Nutritional considerations for Senior dogs

Monitoring your Diabetic Dog

If your dog has recently been diagnosed with diabetes you're probably very worried about him/her and how long they'll live. The good news is that with proper care and diet management your faithful friend can live a long and healthy life.

Canine diabetes management has many key aspects similar to the management of diabetes in humans with a significant emphasis being placed on maintaining a healthy weight. If your dog is overweight, losing weight will help his body to produce and manage insulin, a crucial hormone in maintaining blood sugar levels and turning food into fuel for the entire body.

Keeping blood sugar/glucose levels as close to normal as possible will not only reduce diabetes related symptoms but reduce long term complications as a result of the disease preventing cataracts, urinary tract infections and a host of other secondary illnesses that result from unchecked diabetes.

Food as Fuel

When your dog is diagnosed with diabetes your veterinarian will usually calculate your dog's daily caloric requirements based on their age, weight and level of activity and it is very important that as an owner you ensure that their diet adheres to this guideline by monitoring feeding.

While research into the optimal diet for canine diabetes is still being conducted, the majority of veterinarians will recommend that you provide your dog with a diet that is low in fat and high in fibre. This is due the fact that low fat diets have fewer calories and high fibre intake slows the introduction of glucose into the bloodstream which will keep your dog feeling fuller for longer ‐ both of which will ultimately assist in weight management.

With this type of diet it is essential that your dog has access to adequate amounts of drinking water to replenish the fluids absorbed by the fibre in order to prevent constipation and a variety of other issues.

The majority of dogs will generally thrive on store-bought foods but if this is not the case with your dog your vet may prescribe using a specialised dog food or a homemade diet developed by a veterinary nutritionist. He/she will generally give you tips on how to tailor your dog's diet to their new health requirements.

In some dogs, you will be required to give insulin on a daily basis and it is important to note that this cannot be administered on an empty stomach or it will make the animal extremely ill. It is therefore very important to get the diet aspect right and ensure that your pet is eating well as soon as possible.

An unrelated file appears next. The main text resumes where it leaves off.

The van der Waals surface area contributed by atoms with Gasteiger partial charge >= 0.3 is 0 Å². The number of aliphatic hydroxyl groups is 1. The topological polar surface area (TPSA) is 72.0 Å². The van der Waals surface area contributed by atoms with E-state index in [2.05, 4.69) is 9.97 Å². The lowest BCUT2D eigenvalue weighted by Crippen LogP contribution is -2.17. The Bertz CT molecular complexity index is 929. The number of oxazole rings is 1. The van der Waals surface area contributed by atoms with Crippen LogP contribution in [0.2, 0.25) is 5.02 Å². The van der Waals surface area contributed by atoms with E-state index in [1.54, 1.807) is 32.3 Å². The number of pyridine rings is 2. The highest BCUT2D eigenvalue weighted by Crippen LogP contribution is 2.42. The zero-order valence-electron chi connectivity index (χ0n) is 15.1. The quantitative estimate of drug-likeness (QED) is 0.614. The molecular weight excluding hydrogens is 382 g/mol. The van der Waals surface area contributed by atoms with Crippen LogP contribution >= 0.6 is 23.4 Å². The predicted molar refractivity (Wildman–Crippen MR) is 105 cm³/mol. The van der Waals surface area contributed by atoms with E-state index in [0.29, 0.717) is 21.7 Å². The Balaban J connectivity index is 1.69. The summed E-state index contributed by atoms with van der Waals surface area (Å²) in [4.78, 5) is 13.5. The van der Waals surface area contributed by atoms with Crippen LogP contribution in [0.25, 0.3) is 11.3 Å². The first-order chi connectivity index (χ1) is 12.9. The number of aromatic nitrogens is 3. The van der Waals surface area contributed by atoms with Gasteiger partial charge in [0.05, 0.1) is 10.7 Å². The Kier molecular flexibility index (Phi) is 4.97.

If you find that your dog is not eating well, it is important to try alternative foods within their caloric allowance but make sure that you avoid soft, moist food packets as these often have a high sugar content that can wreak havoc with insulin levels.

If these changes don't help, consult your vet as soon as possible as it could be due to a diabetes-related complication. With your vet's approval you can also try adding a few treats to kibble to encourage interest in eating such as adding a tablespoon of tinned dogfood, adding scrambled egg or a protein source like shredded chicken or meat or using a low fat, sugar free broth to wet dry food.

Snacks and Treats

Healthy snacks and dog treats are allowed in diabetic dogs as long as they are low in carbohydrates, sugar and calories and are only permitted if the dog food you are feeding does not meet the calculated caloric requirement stipulated by your vet.

Always read the labels on pet foods and dog treats and make an effort to avoid those which contain syrup, any form of added sugar (fructose, maltose, and dextrose) or molasses.

Pay attention to Timing

When it comes to balancing insulin levels, being mindful of timing is essential. This may mean more work for you but ultimately it will benefit your pet.

The body produces and processes food and insulin between meals and injections on an ongoing basis, so to avoid spikes or lows your dog will generally require a regimen of around two to three meals per day. Consult your vet to work out a schedule that works for you and meets your dog's needs.


Regular activity and exercise will help your dog to lose weight and maintain it while also regulating blood sugar levels. Exercise your dog for the same amount of time and intensity daily as workouts that are too long or taxing can cause blood sugar levels to crash.

While it can take some time to get used to your pets new lifestyle and diet needs, getting their levels right as soon as possible and ensuring that they lose any weight necessary to be at their ideal weight can actually lower their need for insulin. So take the time to monitor their levels, adjust their diet and workouts according to their needs and you'll ensure that your pet is happy, healthy and strong in spite of this condition.